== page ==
That Drone Skirmish With China? It Was Over Before Donald Trump’s First Mean Tweet.

The president-elect would have known this if he’d taken his presidential briefing that morning before tweeting.

WASHINGTON ― Donald Trump launched his Twitter campaign against China’s seizure of a U.S. Navy research submersible last week to great fanfare ― and, as it turns out, hours after the crisis had already been defused.

It’s unclear whether the president-elect or his aides knew that fact ― it would have been included in the intelligence briefing available to him each morning ― before he sent out his misspelled missive of outrage at 7:30 a.m. Saturday.

“China steals United States Navy research drone in international waters ― rips it out of water and takes it to China in unpresidented act,” Trump wrote. He deleted that version and replaced it with “unprecedented” spelled correctly at 8:57 a.m.

But even his first version came four hours after U.S. Ambassador to China Max Baucus was informed that the Chinese navy had agreed to return the “underwater unmanned vehicle.”

That information would have been known to Trump had he taken the “Presidential Daily Brief” prior to posting his first tweet. Whether he did that Saturday, or whether he or his staff even bothered to check with the State Department or the Pentagon about the status of the matter before weighing in, is unknown. Officials in Trump’s transition office did not respond to queries from The Huffington Post.

Trump has said that he finds the brief repetitive and that he does not need a daily briefing because he is smart. His staff has said Trump is receiving the briefing about three times a week.

In any case, Trump transition team spokesman Jason Miller was quick to take credit for his boss when news broke that China had agreed to return the device. At 11:54 a.m., he tweeted: “@realdonaldtrump gets it done,” and attached a link to an article in The Hill about the resolution of the incident. At 6:52 p.m., Miller tweeted a link to another story in The Hill, this one about his earlier tweet taking credit for Trump’s initial tweet.

And Trump himself capped off the day with a final tweet sent during the short motorcade from Palm Beach International Airport back across the Intracoastal Waterway to his Mar-a-Lago resort following a rally in Alabama: “We should tell China that we don’t want the drone they stole back.― let them keep it!”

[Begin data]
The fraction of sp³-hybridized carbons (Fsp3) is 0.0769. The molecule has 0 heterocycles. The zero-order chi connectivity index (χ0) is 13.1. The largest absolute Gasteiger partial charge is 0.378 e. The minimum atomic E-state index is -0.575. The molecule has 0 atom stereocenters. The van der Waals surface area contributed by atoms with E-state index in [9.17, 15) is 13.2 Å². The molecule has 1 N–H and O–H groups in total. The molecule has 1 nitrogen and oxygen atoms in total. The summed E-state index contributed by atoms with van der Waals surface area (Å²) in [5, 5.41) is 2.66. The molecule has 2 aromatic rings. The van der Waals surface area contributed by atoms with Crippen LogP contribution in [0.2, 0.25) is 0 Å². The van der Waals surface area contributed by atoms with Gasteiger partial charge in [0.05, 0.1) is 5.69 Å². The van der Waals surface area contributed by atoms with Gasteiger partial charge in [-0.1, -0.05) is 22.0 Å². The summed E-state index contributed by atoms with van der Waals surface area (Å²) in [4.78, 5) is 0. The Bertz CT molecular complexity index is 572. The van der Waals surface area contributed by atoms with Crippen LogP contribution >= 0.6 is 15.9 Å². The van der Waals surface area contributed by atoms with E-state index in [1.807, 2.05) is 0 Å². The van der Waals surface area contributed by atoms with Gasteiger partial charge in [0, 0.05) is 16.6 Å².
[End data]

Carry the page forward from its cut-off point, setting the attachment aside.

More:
The encounter’s resolution, though, resulted not from Trump’s 140-character snippets of anger, but days of traditional diplomacy. The Chinese vessel had taken the submersible on Thursday just as the USNS Bowditch was preparing to retrieve it about 60 miles northwest of the Philippines’ Subic Bay in the South China Sea.

Baucus, a former Democratic senator from Montana, lodged his first protest that day, as did U.S. military representatives to their Chinese counterparts. Late Saturday afternoon Beijing time ― pre-dawn 3:30 a.m. in Washington ― Baucus relayed word that China had agreed to return the device, according to the State Department. That handover took place Tuesday, near the same location as the original incident.

The department referred HuffPost to the Trump transition team regarding questions about whether and to what extent the Trump team reached out to diplomats.

The South China Sea has been the source of raised tensions between the United States and China in recent years, with the Chinese building artificial islands on shoals and coral reefs for use as military bases. China has, since the end of World War II, claimed nearly the entire region as its own, while the United States and other nations insist that the area constitutes international water belonging to no country and open to navigation by all.

Trump had already angered China within weeks of his election with a phone conversation with the president of Taiwan. China considers Taiwan a renegade province, which the United States has implicitly accepted for decades under the “One China” policy. But Trump has said he sees no reason to continue that policy and could instead use it as a bargaining chip over negotiations on other issues.

Support HuffPost

Popular in the Community